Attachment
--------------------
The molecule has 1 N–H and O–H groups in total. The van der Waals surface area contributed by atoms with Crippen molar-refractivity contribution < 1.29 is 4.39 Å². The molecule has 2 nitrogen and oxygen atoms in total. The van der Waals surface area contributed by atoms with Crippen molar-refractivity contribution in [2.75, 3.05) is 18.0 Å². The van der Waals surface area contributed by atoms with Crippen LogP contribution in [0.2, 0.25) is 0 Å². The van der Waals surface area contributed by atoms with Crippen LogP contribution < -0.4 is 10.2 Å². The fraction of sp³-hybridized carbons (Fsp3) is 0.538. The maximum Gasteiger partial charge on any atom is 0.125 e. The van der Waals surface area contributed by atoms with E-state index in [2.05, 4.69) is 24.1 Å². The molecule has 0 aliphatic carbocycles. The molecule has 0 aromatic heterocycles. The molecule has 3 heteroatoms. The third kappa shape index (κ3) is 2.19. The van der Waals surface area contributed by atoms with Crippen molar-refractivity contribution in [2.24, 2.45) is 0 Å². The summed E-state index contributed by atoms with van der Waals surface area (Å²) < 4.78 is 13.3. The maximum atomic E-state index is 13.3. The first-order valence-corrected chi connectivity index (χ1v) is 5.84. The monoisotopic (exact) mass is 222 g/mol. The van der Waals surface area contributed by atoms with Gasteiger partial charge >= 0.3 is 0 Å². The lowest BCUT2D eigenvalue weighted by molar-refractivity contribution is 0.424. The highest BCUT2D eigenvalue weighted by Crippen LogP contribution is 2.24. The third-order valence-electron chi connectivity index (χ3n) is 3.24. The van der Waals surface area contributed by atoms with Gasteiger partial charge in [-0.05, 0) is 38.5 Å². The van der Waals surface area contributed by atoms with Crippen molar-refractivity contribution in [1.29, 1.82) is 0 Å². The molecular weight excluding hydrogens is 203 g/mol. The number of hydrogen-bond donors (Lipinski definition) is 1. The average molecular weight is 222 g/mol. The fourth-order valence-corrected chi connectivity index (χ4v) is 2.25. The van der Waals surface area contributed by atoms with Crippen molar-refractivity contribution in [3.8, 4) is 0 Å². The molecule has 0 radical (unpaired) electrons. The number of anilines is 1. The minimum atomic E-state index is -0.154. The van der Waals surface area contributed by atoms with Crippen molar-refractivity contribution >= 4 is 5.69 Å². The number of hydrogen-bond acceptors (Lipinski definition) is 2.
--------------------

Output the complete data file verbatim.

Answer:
The molecule has 1 N–H and O–H groups in total. The van der Waals surface area contributed by atoms with Crippen molar-refractivity contribution < 1.29 is 4.39 Å². The molecule has 2 nitrogen and oxygen atoms in total. The van der Waals surface area contributed by atoms with Crippen molar-refractivity contribution in [2.75, 3.05) is 18.0 Å². The van der Waals surface area contributed by atoms with Crippen LogP contribution in [0.2, 0.25) is 0 Å². The van der Waals surface area contributed by atoms with Crippen LogP contribution < -0.4 is 10.2 Å². The fraction of sp³-hybridized carbons (Fsp3) is 0.538. The maximum Gasteiger partial charge on any atom is 0.125 e. The van der Waals surface area contributed by atoms with E-state index in [2.05, 4.69) is 24.1 Å². The molecule has 0 aliphatic carbocycles. The molecule has 0 aromatic heterocycles. The molecule has 3 heteroatoms. The third kappa shape index (κ3) is 2.19. The van der Waals surface area contributed by atoms with Crippen molar-refractivity contribution in [2.24, 2.45) is 0 Å². The summed E-state index contributed by atoms with van der Waals surface area (Å²) < 4.78 is 13.3. The maximum atomic E-state index is 13.3. The first-order valence-corrected chi connectivity index (χ1v) is 5.84. The monoisotopic (exact) mass is 222 g/mol. The van der Waals surface area contributed by atoms with Gasteiger partial charge >= 0.3 is 0 Å². The lowest BCUT2D eigenvalue weighted by molar-refractivity contribution is 0.424. The highest BCUT2D eigenvalue weighted by Crippen LogP contribution is 2.24. The third-order valence-electron chi connectivity index (χ3n) is 3.24. The van der Waals surface area contributed by atoms with Gasteiger partial charge in [-0.05, 0) is 38.5 Å². The van der Waals surface area contributed by atoms with Crippen molar-refractivity contribution in [1.29, 1.82) is 0 Å². The molecular weight excluding hydrogens is 203 g/mol. The number of hydrogen-bond donors (Lipinski definition) is 1. The average molecular weight is 222 g/mol. The fourth-order valence-corrected chi connectivity index (χ4v) is 2.25. The van der Waals surface area contributed by atoms with Crippen molar-refractivity contribution in [3.8, 4) is 0 Å². The molecule has 0 radical (unpaired) electrons. The number of anilines is 1. The minimum atomic E-state index is -0.154. The van der Waals surface area contributed by atoms with Crippen molar-refractivity contribution >= 4 is 5.69 Å². The number of hydrogen-bond acceptors (Lipinski definition) is 2.